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I'm trying to track down an issue we're having sending mail to a particular domain. We noticed that we're not getting consistent results from nslookup/dig when querying their MX records, and I'm not sure if we're chasing a non-existent DNS problem or if it could be an issue.

When the result is not cached, I get the following result from dig mx:

;                IN      MX

;; ANSWER SECTION: 300     IN      MX      10 300     IN      MX      20

;; ADDITIONAL SECTION:     24426   IN      A     24429   IN      A     24426   IN      A     24429   IN      A     24426   IN      A

If I run the command again I don't get the additional section:

;                IN      MX

;; ANSWER SECTION: 200     IN      MX      10 200     IN      MX      20

There's concern that the lack of additional records is why our Domino server fails to connect.

I would assume that Domino would simply query the records for, as RFC 1035 states that "the additional records section contains RRs which relate to the query, but are not strictly answers for the question." Is this the case?

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It's normal enough behavior considering that those are what the CNAMEs of and resolve to. Afterwards, your server caches that, so it doesn't have to make the secondary requests. – NickW Mar 7 '14 at 17:35
Yea, that's a red herring, expected behavior. Focus on your mail logs, they should hold the answer. – dmourati Mar 7 '14 at 17:43
up vote 4 down vote accepted

Yes, the RRs are actually the A records that and are CNAME'd to. is a CNAME for which has multiple A records, which are all listed.

The same with 2 substituted for smtp2

As dmourati stated, the real reason your mail is going nowhere will be in your logs. DNS is working as expected.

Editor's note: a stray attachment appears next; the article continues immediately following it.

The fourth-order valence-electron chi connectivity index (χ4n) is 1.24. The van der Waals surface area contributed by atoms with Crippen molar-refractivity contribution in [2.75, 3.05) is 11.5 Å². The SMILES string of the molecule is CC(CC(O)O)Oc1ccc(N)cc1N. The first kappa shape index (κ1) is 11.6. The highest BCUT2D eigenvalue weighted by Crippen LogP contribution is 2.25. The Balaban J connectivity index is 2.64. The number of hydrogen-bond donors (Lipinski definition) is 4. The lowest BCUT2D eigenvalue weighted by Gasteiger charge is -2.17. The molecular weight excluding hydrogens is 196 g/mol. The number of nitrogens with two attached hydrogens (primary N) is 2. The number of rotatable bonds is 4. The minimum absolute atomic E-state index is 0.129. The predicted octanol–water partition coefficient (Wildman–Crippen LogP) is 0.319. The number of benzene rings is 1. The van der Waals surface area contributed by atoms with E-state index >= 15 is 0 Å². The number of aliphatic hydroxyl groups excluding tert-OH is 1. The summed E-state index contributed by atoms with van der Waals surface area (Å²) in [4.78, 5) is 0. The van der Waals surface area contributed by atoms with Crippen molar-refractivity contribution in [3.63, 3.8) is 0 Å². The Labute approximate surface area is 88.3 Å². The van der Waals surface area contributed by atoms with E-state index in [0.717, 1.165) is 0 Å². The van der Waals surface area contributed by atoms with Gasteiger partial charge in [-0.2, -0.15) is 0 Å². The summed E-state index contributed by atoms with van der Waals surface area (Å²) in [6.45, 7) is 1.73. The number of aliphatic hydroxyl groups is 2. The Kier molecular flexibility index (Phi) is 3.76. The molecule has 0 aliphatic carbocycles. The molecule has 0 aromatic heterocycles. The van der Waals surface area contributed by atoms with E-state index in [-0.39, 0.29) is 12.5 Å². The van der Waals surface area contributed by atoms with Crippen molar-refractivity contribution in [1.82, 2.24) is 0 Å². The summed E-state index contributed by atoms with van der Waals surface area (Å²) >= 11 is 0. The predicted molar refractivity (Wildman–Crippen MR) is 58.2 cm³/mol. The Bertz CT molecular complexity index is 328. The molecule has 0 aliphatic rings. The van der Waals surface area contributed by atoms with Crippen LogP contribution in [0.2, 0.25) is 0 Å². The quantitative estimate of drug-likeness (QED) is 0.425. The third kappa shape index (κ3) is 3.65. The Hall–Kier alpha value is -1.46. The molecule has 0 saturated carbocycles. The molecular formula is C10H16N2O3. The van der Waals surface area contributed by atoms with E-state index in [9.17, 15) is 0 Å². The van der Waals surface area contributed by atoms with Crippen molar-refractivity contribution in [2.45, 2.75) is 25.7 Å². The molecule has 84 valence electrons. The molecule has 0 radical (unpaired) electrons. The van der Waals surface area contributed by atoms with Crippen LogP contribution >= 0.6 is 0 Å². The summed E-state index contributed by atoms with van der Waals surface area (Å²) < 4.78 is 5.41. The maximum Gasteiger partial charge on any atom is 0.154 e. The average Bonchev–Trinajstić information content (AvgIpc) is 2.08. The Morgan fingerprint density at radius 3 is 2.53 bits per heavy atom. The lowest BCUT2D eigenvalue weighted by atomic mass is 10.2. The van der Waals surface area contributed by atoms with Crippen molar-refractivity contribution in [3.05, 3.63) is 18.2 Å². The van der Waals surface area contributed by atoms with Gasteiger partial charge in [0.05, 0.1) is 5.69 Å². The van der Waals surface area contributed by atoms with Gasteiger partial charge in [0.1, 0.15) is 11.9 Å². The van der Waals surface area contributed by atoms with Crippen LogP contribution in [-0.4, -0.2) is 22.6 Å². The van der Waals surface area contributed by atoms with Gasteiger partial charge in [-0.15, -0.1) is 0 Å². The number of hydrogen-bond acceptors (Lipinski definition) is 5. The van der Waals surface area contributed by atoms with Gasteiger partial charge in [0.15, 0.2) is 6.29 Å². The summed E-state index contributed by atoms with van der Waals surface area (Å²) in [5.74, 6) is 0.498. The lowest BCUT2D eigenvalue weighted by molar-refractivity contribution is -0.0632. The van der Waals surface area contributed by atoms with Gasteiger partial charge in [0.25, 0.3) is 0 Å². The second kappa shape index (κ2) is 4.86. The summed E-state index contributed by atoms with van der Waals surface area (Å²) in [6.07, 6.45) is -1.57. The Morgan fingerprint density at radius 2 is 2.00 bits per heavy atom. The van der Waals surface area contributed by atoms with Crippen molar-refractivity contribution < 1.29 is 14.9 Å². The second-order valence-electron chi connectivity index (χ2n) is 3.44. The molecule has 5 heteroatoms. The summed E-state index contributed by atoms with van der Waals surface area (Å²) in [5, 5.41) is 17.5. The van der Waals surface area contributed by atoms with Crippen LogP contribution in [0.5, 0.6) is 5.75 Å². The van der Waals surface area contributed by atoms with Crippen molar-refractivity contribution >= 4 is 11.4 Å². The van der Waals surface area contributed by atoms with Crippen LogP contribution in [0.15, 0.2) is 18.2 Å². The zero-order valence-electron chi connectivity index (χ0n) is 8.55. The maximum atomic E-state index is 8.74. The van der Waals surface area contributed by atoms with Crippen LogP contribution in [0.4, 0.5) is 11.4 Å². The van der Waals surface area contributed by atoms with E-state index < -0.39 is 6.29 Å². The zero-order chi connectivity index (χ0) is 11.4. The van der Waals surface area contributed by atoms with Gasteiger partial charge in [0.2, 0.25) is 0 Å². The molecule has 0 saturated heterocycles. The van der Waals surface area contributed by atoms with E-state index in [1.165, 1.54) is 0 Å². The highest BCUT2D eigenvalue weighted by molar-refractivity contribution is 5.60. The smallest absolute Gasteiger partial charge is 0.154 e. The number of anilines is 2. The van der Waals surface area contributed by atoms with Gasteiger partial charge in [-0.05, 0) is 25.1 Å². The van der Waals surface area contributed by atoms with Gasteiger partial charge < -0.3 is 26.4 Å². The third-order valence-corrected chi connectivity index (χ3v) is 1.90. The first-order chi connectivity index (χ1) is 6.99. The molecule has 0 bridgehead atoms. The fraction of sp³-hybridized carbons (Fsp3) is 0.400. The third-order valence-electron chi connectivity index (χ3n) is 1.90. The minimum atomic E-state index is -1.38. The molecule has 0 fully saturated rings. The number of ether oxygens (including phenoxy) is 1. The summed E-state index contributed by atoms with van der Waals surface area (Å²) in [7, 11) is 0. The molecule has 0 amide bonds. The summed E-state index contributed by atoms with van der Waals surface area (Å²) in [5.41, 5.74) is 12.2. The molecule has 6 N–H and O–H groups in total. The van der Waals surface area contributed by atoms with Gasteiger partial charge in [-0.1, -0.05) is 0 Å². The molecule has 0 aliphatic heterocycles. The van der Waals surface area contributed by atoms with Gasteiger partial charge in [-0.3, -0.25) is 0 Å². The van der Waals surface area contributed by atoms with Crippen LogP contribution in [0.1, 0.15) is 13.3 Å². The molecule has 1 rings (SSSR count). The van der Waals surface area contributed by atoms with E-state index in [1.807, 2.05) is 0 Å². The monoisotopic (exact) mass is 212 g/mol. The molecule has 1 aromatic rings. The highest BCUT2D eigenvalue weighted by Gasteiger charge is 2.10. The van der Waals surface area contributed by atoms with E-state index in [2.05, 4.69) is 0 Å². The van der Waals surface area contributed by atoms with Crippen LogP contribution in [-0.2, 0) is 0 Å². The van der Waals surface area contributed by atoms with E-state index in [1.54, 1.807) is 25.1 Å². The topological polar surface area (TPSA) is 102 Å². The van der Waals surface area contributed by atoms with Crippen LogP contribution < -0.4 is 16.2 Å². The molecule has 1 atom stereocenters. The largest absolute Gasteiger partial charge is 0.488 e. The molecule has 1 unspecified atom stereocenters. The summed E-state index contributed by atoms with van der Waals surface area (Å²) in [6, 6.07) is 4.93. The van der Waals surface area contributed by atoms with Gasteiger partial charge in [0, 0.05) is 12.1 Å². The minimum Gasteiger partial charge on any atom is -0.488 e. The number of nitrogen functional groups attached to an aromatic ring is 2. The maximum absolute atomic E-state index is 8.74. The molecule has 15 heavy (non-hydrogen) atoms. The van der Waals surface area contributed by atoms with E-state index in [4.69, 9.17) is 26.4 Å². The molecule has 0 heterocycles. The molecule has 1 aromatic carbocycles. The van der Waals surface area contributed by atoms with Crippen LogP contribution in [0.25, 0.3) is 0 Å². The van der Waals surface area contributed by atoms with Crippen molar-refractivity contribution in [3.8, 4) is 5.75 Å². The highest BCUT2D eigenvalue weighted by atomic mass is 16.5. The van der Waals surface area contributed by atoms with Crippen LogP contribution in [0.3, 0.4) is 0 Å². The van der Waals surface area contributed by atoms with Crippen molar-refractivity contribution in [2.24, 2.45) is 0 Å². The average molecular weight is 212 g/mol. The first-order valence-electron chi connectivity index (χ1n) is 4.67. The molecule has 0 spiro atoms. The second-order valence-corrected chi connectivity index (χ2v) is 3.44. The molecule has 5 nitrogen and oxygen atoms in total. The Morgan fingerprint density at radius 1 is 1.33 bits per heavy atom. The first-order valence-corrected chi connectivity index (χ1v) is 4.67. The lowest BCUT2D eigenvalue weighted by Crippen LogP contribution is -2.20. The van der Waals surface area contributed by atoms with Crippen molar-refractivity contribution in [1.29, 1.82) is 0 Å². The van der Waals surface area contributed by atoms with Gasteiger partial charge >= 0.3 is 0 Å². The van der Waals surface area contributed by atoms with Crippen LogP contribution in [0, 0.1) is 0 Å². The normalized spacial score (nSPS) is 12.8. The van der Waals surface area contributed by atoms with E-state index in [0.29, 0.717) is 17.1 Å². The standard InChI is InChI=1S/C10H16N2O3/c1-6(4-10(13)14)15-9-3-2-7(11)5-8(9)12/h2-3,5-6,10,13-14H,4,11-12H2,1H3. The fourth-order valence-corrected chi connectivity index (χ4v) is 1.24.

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Those A records are out-of-context for the query you are doing. Because of that they are not placed in the cache, which is why on your second request they are not included. This would otherwise be a textbook cache-poisoning DNS attack. I could sneak in A records in that first response and do bad things to you if your DNS server cached that.

As also pointed out, the names and are currently CNAMEs for AT&T servers so this is a blantant SMTP misconfiguration. CNAMEs are not allowed in MX references because it breaks the store-and-forward MX priority chain and often causes mail routing loops.

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Ah, so maybe DNS is an issue here. Could you perhaps link me to something that explains the SMTP misconfiguration? – Tanner Faulkner Mar 11 '14 at 16:33
RFC1912 Section 2.4 (page 7). It doesn't give a clear example of how it creates mail loops, but it's pretty simple... if an intermediate MTA gets a piece of mail and restarts deliver, it doesn't find itself in the list of MX records so doesn't realize that it may be delivering mail "further" away (to an MX with a lower preference). This can cause mail to ping-pong between two MTAs and eventually bounce. With canonical names in MX records, the first MTA will see itself in the list and know to hold on to the mail and retry later. – milli Mar 14 '14 at 14:37

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